• Mathematical skills: A solid knowledge base in mathematics can be incredibly useful to payroll officers to check and double-check facts and figures manually. An analytical, logic-based way of thinking can help payroll officers complete their work with high standards of accuracy
  • IT competence: With the introduction of Single Touch Payroll, most businesses use digital systems and software to carry out their payroll functionalities. Payroll officers need to have a strong level of competence in IT to ensure they can carry out their everyday work tasks and responsibilities.
  • Cybersecurity knowledge: Integrity may be a vital soft skill, but it is just as important for payroll professionals to have a good understanding of the cybersecurity measures and risks they may encounter while carrying out their work. Good knowledge of cybersecurity can help to keep sensitive data and information safe.
  • Timekeeping and organisation: As a role that requires timely submissions, reporting and completion every single month, it’s a requirement for payroll officers to have robust timekeeping and organisation skills. They need to meet deadlines as required by law consistently and for the payment of employees each payday.

payroll officer job description

Payroll Officer Job Description

What does a payroll officer do?

The payroll officer job description involves managing day-to-day payroll for employees, keeping information up-to-date, and scheduling payments for each pay period month after month.

As a consistent year-round role, payroll officers need to stay on track to make sure new data is entered, new information is calculated, and employees are paid on time every time.

Some of the critical responsibilities of a payroll officer include:

  • Collecting and collating timesheets from employees: One of the core responsibilities of a payroll officer is to ensure all employees are paid on time for every pay period. Collecting timesheets can allow the correct information to be entered, so employees receive the right pay each month.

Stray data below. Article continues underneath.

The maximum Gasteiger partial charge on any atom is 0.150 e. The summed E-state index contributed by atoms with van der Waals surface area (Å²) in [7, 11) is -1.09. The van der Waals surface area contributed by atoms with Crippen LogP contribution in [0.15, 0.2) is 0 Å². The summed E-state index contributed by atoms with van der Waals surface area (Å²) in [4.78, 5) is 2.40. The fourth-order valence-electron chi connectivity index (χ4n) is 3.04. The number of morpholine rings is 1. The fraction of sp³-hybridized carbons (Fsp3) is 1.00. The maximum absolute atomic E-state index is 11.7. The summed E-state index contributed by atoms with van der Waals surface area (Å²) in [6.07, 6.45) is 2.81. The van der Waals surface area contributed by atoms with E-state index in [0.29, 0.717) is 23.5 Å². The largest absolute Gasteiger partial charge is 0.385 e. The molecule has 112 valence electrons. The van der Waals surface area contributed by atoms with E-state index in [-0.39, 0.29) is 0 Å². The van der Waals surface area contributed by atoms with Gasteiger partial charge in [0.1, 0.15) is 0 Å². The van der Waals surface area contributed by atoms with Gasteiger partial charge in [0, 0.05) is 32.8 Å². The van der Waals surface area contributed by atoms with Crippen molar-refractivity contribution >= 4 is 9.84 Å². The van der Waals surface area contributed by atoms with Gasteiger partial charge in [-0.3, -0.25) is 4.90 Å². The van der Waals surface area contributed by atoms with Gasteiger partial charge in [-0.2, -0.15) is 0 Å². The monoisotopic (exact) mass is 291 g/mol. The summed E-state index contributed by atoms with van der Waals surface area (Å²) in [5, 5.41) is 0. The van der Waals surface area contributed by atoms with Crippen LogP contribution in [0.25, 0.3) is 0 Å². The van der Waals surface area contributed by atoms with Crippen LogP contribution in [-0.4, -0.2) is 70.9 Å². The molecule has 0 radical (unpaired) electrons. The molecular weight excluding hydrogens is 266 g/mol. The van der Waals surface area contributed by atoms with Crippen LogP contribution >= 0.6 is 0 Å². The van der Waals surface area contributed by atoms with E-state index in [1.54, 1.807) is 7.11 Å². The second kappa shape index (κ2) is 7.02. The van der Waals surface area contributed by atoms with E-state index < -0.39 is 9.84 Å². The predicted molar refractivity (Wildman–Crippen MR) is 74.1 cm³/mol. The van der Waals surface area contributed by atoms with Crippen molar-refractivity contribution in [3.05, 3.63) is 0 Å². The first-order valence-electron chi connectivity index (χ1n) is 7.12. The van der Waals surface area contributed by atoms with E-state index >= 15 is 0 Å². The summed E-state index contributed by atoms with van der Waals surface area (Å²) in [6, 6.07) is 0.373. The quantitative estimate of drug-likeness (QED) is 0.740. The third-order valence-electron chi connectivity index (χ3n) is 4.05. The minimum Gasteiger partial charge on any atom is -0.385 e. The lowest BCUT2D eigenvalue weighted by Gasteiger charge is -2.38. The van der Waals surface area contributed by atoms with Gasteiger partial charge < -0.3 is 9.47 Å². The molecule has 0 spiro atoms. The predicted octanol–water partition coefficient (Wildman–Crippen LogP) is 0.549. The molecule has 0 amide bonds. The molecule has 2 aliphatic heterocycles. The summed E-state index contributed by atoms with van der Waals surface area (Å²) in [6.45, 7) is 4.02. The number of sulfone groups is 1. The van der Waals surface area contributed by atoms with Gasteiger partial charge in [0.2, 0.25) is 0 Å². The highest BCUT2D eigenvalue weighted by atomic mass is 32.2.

• Calculating working hours: Employees on hourly contracts or irregular working hours may use a timeclock or similar system to track hours worked. Payroll officers use this information to calculate total working hours for accurate pay.
  • Calculating deductions and benefits: Some employees may have deductions or benefits that affect their salary, such as mileage pay for driving or deductions for workplace schemes. Payroll officers need to use software to accurately figure out what they need to pay to the employee each month.
  • Preparing employee compensation: Bonuses, overtime and other incidents where an employee received extra pay must be calculated carefully by payroll officers. This extra step ensures all necessary tax is paid and bonuses are paid out alongside regular pay in the correct time scale.
  • Handling superannuation and annual leave: Businesses are obligated to contribute a set amount to a super fund for each employee. Payroll officers need to calculate this amount accurately and account for annual leave or other paid holiday alongside this.
  • Carrying out tax compliance: Payroll is sent directly to the ATO every month without fail under the STP system. Payroll officers need to ensure all tax is completed correctly for employee pay, including all withholdings paid as part of tax at the end of the tax year.
  • Scheduling electronic payments and delivering payslips: Payroll officers need to ensure all employees are set up to receive their pay, usually through direct deposit. On payment completion, payroll officers must also send out detailed payslips, either in electronic or physical paper form.
  • Creating payroll and tax reports: Both the ATO and internal business practices may require creating different reports and analytics for payroll and taxes. Payroll officers will need to create these reports from existing data, which should be stored for seven years for every employee.